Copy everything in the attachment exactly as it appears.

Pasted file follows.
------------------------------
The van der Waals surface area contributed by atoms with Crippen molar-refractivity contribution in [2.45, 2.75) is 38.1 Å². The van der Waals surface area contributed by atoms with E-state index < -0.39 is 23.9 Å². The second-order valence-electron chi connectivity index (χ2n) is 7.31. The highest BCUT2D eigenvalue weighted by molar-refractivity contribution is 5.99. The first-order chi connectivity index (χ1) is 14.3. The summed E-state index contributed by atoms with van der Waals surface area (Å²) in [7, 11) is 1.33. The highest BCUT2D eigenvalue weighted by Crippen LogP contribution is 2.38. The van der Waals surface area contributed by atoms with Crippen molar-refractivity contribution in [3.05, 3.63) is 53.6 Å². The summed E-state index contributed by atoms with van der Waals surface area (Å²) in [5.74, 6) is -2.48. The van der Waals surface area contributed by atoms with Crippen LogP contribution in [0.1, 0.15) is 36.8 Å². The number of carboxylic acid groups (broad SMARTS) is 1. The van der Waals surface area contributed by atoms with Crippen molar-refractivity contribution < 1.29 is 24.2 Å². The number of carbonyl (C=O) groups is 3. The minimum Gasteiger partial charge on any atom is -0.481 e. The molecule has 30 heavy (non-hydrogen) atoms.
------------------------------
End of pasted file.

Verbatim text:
The van der Waals surface area contributed by atoms with Crippen molar-refractivity contribution in [2.45, 2.75) is 38.1 Å². The van der Waals surface area contributed by atoms with E-state index < -0.39 is 23.9 Å². The second-order valence-electron chi connectivity index (χ2n) is 7.31. The highest BCUT2D eigenvalue weighted by molar-refractivity contribution is 5.99. The first-order chi connectivity index (χ1) is 14.3. The summed E-state index contributed by atoms with van der Waals surface area (Å²) in [7, 11) is 1.33. The highest BCUT2D eigenvalue weighted by Crippen LogP contribution is 2.38. The van der Waals surface area contributed by atoms with Crippen molar-refractivity contribution in [3.05, 3.63) is 53.6 Å². The summed E-state index contributed by atoms with van der Waals surface area (Å²) in [5.74, 6) is -2.48. The van der Waals surface area contributed by atoms with Crippen LogP contribution in [0.1, 0.15) is 36.8 Å². The number of carboxylic acid groups (broad SMARTS) is 1. The van der Waals surface area contributed by atoms with Crippen molar-refractivity contribution < 1.29 is 24.2 Å². The number of carbonyl (C=O) groups is 3. The minimum Gasteiger partial charge on any atom is -0.481 e. The molecule has 30 heavy (non-hydrogen) atoms.